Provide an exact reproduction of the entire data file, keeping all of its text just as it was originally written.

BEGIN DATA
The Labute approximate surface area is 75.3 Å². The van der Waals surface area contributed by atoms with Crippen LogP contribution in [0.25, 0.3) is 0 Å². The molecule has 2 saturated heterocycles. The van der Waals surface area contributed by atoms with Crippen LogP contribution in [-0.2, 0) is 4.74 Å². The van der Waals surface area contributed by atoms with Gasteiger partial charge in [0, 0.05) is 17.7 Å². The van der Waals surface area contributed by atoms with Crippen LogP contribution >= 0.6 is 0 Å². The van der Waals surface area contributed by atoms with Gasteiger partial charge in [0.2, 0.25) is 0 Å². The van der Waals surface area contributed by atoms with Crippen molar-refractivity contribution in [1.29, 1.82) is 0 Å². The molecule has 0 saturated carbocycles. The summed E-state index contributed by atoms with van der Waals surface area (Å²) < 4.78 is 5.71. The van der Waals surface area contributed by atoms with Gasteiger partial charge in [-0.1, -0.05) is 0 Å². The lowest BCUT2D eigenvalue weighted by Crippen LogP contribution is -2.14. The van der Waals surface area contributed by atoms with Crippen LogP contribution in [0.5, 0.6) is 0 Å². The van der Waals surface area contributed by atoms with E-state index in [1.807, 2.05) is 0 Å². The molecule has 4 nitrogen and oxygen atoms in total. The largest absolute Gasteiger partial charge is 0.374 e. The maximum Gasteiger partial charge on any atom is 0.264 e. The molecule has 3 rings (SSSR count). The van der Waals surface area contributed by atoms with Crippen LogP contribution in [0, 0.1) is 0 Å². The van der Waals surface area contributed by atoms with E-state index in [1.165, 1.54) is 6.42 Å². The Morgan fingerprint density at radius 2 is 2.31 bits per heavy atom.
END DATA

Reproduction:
The Labute approximate surface area is 75.3 Å². The van der Waals surface area contributed by atoms with Crippen LogP contribution in [0.25, 0.3) is 0 Å². The molecule has 2 saturated heterocycles. The van der Waals surface area contributed by atoms with Crippen LogP contribution in [-0.2, 0) is 4.74 Å². The van der Waals surface area contributed by atoms with Gasteiger partial charge in [0, 0.05) is 17.7 Å². The van der Waals surface area contributed by atoms with Crippen LogP contribution >= 0.6 is 0 Å². The van der Waals surface area contributed by atoms with Gasteiger partial charge in [0.2, 0.25) is 0 Å². The van der Waals surface area contributed by atoms with Crippen molar-refractivity contribution in [1.29, 1.82) is 0 Å². The molecule has 0 saturated carbocycles. The summed E-state index contributed by atoms with van der Waals surface area (Å²) < 4.78 is 5.71. The van der Waals surface area contributed by atoms with Gasteiger partial charge in [-0.1, -0.05) is 0 Å². The lowest BCUT2D eigenvalue weighted by Crippen LogP contribution is -2.14. The van der Waals surface area contributed by atoms with Crippen LogP contribution in [0.5, 0.6) is 0 Å². The van der Waals surface area contributed by atoms with E-state index in [1.807, 2.05) is 0 Å². The molecule has 4 nitrogen and oxygen atoms in total. The largest absolute Gasteiger partial charge is 0.374 e. The maximum Gasteiger partial charge on any atom is 0.264 e. The molecule has 3 rings (SSSR count). The van der Waals surface area contributed by atoms with Crippen LogP contribution in [0, 0.1) is 0 Å². The van der Waals surface area contributed by atoms with E-state index in [1.165, 1.54) is 6.42 Å². The Morgan fingerprint density at radius 2 is 2.31 bits per heavy atom.